To ensure success in delivering sustainable local economies leadership responsibilities should not be separated from delivery responsibilities. Addressing the challenges of climate change will require actions across society and by many different organisations. Leadership and coordination of interventions and actions between sectors is critical to achieving future clean inclusive growth.

Clean growth will not be achieved if it is not embedded within decisions, intervention development and delivery, it is not a separate piece of work and it will take time.

The LEP is playing a vital role in facilitating collaboration with partners to change the way we work, and the way decisions are made so that clean growth is considered at all stages. To achieve we have agreed the following steps:

Leadership and collaboration – Establishing a Clean Growth Taskforce whose members are ambassadors for the ‘UK’s Clean Growth Region’ and help drive forward and embed the clean growth framework across Norfolk and Suffolk and beyond.

Focus – Identify and agree to focus on the actions in areas that the LEP and partners can achieve the biggest gains and impact.

Evidence Work with Government to develop and agree robust ways of measuring and monitoring the impact of interventions and actions.

Action Work with partners to further develop the New Anglia Clean Growth Action Plan.

Clean growth cannot be delivered by one partner alone or by one strand of investment or actions. It is important that local partners play a role in developing the action plan to secure their buy in and for them to own their role in delivering.

Targeted regional investment:

Targeted investment is vital to

Innovation and digitisation - With many businesses facing cash flow constraints (one third of Norfolk and Suffolk businesses have less than three months of cash reserves) and higher operating cost, it is likely that investment in staff training and R&D will be the area where budgets are cut. Both of which will have an impact on productivity and ability to compete.

Local evidence shows that businesses who want to innovate require support, advice and access to finance to diversify and connect with the right people and businesses to make it happen. Expanding the cohort of local business advisers to include innovation and technical advisers or ambassadors would provide the support local businesses need.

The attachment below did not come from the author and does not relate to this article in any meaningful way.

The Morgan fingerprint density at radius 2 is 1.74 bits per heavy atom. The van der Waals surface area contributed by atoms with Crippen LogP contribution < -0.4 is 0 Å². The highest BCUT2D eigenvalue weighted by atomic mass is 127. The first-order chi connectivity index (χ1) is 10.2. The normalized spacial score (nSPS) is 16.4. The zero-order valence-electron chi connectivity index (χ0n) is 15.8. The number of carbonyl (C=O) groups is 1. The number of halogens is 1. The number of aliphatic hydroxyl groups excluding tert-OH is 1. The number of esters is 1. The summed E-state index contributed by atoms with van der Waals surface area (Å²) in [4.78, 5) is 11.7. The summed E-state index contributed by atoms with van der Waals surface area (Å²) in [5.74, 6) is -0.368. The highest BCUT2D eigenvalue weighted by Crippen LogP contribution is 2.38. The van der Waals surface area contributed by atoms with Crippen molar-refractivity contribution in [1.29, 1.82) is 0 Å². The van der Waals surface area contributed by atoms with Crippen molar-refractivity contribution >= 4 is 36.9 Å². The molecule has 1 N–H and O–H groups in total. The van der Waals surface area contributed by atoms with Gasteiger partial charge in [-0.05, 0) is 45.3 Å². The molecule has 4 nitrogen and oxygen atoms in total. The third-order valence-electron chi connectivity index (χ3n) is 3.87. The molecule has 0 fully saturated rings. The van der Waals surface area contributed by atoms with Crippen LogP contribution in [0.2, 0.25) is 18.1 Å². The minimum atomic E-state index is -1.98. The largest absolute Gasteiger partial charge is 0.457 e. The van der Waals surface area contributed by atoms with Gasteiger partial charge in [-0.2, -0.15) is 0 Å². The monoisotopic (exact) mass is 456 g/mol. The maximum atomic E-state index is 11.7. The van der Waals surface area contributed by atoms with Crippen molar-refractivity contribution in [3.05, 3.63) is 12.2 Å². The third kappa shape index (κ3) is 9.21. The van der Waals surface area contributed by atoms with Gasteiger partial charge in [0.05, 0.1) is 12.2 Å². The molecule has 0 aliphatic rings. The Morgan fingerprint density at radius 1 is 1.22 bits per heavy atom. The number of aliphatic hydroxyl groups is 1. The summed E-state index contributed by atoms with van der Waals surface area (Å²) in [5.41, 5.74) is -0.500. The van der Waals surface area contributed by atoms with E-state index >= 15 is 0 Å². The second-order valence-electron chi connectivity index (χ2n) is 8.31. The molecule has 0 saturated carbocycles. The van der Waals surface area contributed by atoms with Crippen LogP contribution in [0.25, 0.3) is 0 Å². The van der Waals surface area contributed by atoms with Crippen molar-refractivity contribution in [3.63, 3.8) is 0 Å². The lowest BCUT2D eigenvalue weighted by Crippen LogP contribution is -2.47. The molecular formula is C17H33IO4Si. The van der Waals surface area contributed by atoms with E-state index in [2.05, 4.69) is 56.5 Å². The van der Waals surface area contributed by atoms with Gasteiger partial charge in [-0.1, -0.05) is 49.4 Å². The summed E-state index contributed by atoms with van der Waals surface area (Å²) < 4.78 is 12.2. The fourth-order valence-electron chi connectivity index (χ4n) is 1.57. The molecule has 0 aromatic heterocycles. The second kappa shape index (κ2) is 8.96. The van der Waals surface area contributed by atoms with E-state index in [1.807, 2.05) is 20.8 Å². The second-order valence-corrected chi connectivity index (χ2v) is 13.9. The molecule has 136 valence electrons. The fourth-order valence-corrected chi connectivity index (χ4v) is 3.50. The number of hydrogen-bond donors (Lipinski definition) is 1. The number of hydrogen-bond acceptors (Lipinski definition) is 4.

Targeted regional investment and Regional funding:

The UK Shared Prosperity Fund needs to come into force as soon as possible. With enhanced local powers and distribution at a local level through LEPs and MCAs it would deliver significant impact on driving inclusive, productive, and local growth. Businesses have highlighted the need for more local powers to respond to the local business base and challenges such as Covid-19 and the threat of a no deal EU exit. 

Additional funds will help to deliver the ambitious interventions set out in the Norfolk and Suffolk Local Industrial Strategy, the recently published Economic Recovery Restart Plan and to enable more ambitious proposals in the longer-term Renew Plan – which will support people in Norfolk and Suffolk’s communities with skills and wellbeing; drive productivity and growth in the business base; and deliver the infrastructure requirements that are truly needed for communities and businesses to prosper.

Local Growth Fund and ESIF funding have been successfully delivered in Norfolk and Suffolk, all programmes fully committed to high quality strategic projects, with a strong pipeline of projects waiting for new opportunities. We had £75m of ‘shovel ready’ projects lined up for the Getting Building Fund (£32m secured), with more capital developments being planned, all of which will deliver significant potential impact for jobs and economic growth and resilience.

Existing local structure should be used to allocate funding using local strategies, evidence and governance mechanisms which provide a high level of assurance and ensure funding delivers economic returns.